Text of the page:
Improving pregnancy rates have been the focus of fertility centers since 1978 after the birth of Louise Brown, the first child conceived after IVF cycle treatment. Since then, laboratory advances have improved remarkably and the implantation rates for IVF has increased significantly. Still, the delivery rate may be lower in certain patients. Pre-implantation genetic screening of embryos heralded a new development that allowed even greater success with implantation, and pushed the consideration for single embryo transfers (SET) to limit the risk of multiple pregnancies. Still, patients and physicians remain frustrated by continued unsuccessful attempts despite multiple transfers of euploid embryos identified by a-CGH or embryos derived from young, presumably normal, egg donors. It is very challenging to explain why patients don’t conceive in circumstances where the endometrial cavity appears normal and the endometrium development seems prepared by commonly realized ultrasound parameters,. Although we realize that not all euploid embryos or embryos from egg donors will implant, after several transfers without success, we try to provide an explanation to patients about else could impede the implantation of these embryos.
There is now a new method to get more information about the uterine environment at the time of embryo transfer. The Endometrial Receptivity Array (ERA) examines the endometrium at the molecular level by evaluating 238 genes expressed within the endometrium during the implantation window. These genes are expressed within normal endometrium that is prepared to support implantation of an embryo. Several recent studies support using the test as many show that > 75% of the patients with repeated failed implantations of good quality embryos have a lining that was not receptive for implantation. Importantly, the results of the biopsy helps to guide the correct timing for transfer by adding or reducing the number of days of progesterone support to create a lining that is receptive for implantation. These data confirm a significant improvement in pregnancy rates in those patients after adjusting the timing of progesterone supplementation based on the results of the assay.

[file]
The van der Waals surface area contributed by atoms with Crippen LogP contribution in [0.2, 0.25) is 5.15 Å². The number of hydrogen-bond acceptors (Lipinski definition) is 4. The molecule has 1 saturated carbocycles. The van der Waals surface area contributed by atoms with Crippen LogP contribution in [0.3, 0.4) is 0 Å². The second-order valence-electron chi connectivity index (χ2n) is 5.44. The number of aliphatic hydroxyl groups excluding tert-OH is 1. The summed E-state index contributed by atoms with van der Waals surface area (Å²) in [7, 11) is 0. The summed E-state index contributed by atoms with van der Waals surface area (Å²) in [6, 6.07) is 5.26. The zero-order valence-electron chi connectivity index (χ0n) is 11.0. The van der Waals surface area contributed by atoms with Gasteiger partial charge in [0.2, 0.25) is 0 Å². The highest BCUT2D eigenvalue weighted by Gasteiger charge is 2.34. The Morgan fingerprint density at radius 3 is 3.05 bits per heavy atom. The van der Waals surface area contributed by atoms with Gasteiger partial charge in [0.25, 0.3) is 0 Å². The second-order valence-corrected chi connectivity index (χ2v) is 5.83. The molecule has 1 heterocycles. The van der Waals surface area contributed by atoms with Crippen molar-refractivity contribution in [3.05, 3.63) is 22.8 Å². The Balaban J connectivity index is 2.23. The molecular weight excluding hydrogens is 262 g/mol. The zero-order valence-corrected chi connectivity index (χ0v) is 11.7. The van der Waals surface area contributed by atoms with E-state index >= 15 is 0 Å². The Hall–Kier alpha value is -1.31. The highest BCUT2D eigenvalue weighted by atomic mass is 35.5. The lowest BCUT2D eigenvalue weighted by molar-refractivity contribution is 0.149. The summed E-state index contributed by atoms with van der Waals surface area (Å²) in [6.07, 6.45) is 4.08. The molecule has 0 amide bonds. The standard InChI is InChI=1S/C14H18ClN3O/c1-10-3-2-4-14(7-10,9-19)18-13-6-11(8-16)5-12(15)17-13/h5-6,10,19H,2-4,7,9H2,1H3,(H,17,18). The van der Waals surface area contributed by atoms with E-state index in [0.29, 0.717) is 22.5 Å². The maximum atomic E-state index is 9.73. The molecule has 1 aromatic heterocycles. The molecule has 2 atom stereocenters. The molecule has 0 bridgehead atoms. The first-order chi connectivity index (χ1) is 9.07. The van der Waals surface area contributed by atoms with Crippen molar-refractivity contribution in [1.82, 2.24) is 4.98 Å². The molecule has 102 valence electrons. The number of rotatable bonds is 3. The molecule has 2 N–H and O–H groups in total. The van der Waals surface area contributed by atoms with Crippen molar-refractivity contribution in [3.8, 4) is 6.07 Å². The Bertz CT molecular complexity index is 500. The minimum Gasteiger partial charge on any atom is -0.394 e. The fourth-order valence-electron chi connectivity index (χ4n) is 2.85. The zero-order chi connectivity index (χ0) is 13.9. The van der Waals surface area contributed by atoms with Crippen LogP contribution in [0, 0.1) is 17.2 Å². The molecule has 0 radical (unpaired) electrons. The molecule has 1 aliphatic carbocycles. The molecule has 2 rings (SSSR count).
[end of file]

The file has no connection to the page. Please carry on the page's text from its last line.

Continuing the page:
The endometrial biopsy for the ERA test is performed in just a few minutes in the office. The material is sent for evaluation and takes approximately 7 – 10 days to analyze. This allows changing only the number of days of progesterone support before transfer and all other medications used with the frozen transfer cycle remain the same. This new test and protocol adjustment provides a new opportunity for improving ongoing clinical pregnancy rates in many women who have suffered from repeated failures with high-quality embryos.